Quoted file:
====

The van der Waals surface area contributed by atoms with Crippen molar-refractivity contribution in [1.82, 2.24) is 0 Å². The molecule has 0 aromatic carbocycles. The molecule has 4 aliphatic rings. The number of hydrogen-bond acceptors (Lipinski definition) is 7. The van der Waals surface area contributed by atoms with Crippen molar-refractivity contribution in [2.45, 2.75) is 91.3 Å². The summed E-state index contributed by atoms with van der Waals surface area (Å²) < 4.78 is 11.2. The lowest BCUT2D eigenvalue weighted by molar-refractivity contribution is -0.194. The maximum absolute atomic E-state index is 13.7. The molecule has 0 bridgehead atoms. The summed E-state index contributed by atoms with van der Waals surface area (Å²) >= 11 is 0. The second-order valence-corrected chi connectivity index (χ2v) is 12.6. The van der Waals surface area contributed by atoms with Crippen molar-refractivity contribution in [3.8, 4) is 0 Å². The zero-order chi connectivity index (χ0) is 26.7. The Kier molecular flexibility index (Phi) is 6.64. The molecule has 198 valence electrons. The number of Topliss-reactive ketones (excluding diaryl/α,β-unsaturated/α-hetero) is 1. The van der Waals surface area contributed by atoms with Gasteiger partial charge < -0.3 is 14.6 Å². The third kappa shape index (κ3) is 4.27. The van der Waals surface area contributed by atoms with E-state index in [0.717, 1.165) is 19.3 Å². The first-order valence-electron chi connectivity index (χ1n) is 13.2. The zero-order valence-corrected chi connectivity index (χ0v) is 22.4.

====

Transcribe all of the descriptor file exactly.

The van der Waals surface area contributed by atoms with Crippen molar-refractivity contribution in [1.82, 2.24) is 0 Å². The molecule has 0 aromatic carbocycles. The molecule has 4 aliphatic rings. The number of hydrogen-bond acceptors (Lipinski definition) is 7. The van der Waals surface area contributed by atoms with Crippen molar-refractivity contribution in [2.45, 2.75) is 91.3 Å². The summed E-state index contributed by atoms with van der Waals surface area (Å²) < 4.78 is 11.2. The lowest BCUT2D eigenvalue weighted by molar-refractivity contribution is -0.194. The maximum absolute atomic E-state index is 13.7. The molecule has 0 bridgehead atoms. The summed E-state index contributed by atoms with van der Waals surface area (Å²) >= 11 is 0. The second-order valence-corrected chi connectivity index (χ2v) is 12.6. The van der Waals surface area contributed by atoms with Crippen molar-refractivity contribution in [3.8, 4) is 0 Å². The zero-order chi connectivity index (χ0) is 26.7. The Kier molecular flexibility index (Phi) is 6.64. The molecule has 198 valence electrons. The number of Topliss-reactive ketones (excluding diaryl/α,β-unsaturated/α-hetero) is 1. The van der Waals surface area contributed by atoms with Gasteiger partial charge < -0.3 is 14.6 Å². The third kappa shape index (κ3) is 4.27. The van der Waals surface area contributed by atoms with E-state index in [0.717, 1.165) is 19.3 Å². The first-order valence-electron chi connectivity index (χ1n) is 13.2. The zero-order valence-corrected chi connectivity index (χ0v) is 22.4.